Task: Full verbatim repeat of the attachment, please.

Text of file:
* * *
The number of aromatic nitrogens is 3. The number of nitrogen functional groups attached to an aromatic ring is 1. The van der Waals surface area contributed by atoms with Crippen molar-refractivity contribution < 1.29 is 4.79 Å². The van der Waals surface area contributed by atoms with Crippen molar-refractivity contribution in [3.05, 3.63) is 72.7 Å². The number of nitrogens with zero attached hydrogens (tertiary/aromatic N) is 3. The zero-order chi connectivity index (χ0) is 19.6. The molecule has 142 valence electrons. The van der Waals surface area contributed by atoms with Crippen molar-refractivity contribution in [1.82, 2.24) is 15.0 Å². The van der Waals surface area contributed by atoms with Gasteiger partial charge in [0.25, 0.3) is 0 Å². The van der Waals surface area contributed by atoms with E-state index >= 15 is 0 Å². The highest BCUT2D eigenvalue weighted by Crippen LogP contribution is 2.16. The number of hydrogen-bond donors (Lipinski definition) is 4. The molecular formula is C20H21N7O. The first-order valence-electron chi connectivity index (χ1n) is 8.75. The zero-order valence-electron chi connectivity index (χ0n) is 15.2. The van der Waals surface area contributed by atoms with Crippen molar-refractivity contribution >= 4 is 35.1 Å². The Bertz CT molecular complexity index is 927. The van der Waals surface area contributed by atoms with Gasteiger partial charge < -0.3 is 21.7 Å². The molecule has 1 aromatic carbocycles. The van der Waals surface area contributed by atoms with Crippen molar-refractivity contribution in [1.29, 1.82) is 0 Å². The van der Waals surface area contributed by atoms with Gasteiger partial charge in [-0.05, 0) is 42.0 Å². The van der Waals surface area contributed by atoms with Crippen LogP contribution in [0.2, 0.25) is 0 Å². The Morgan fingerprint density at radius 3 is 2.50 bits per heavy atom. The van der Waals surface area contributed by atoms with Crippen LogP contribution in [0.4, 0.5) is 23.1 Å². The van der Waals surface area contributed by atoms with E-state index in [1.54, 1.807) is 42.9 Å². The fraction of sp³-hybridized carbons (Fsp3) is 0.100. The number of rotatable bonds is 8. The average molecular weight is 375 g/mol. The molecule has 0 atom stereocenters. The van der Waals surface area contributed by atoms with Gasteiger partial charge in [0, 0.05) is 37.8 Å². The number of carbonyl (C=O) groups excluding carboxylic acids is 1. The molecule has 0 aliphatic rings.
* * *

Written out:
The number of aromatic nitrogens is 3. The number of nitrogen functional groups attached to an aromatic ring is 1. The van der Waals surface area contributed by atoms with Crippen molar-refractivity contribution < 1.29 is 4.79 Å². The van der Waals surface area contributed by atoms with Crippen molar-refractivity contribution in [3.05, 3.63) is 72.7 Å². The number of nitrogens with zero attached hydrogens (tertiary/aromatic N) is 3. The zero-order chi connectivity index (χ0) is 19.6. The molecule has 142 valence electrons. The van der Waals surface area contributed by atoms with Crippen molar-refractivity contribution in [1.82, 2.24) is 15.0 Å². The van der Waals surface area contributed by atoms with Gasteiger partial charge in [0.25, 0.3) is 0 Å². The van der Waals surface area contributed by atoms with E-state index >= 15 is 0 Å². The highest BCUT2D eigenvalue weighted by Crippen LogP contribution is 2.16. The number of hydrogen-bond donors (Lipinski definition) is 4. The molecular formula is C20H21N7O. The first-order valence-electron chi connectivity index (χ1n) is 8.75. The zero-order valence-electron chi connectivity index (χ0n) is 15.2. The van der Waals surface area contributed by atoms with Crippen molar-refractivity contribution >= 4 is 35.1 Å². The Bertz CT molecular complexity index is 927. The van der Waals surface area contributed by atoms with Gasteiger partial charge < -0.3 is 21.7 Å². The molecule has 1 aromatic carbocycles. The van der Waals surface area contributed by atoms with Crippen molar-refractivity contribution in [1.29, 1.82) is 0 Å². The van der Waals surface area contributed by atoms with Gasteiger partial charge in [-0.05, 0) is 42.0 Å². The van der Waals surface area contributed by atoms with Crippen LogP contribution in [0.2, 0.25) is 0 Å². The Morgan fingerprint density at radius 3 is 2.50 bits per heavy atom. The van der Waals surface area contributed by atoms with Crippen LogP contribution in [0.4, 0.5) is 23.1 Å². The van der Waals surface area contributed by atoms with E-state index in [1.54, 1.807) is 42.9 Å². The fraction of sp³-hybridized carbons (Fsp3) is 0.100. The number of rotatable bonds is 8. The average molecular weight is 375 g/mol. The molecule has 0 atom stereocenters. The van der Waals surface area contributed by atoms with Gasteiger partial charge in [0, 0.05) is 37.8 Å². The number of carbonyl (C=O) groups excluding carboxylic acids is 1. The molecule has 0 aliphatic rings.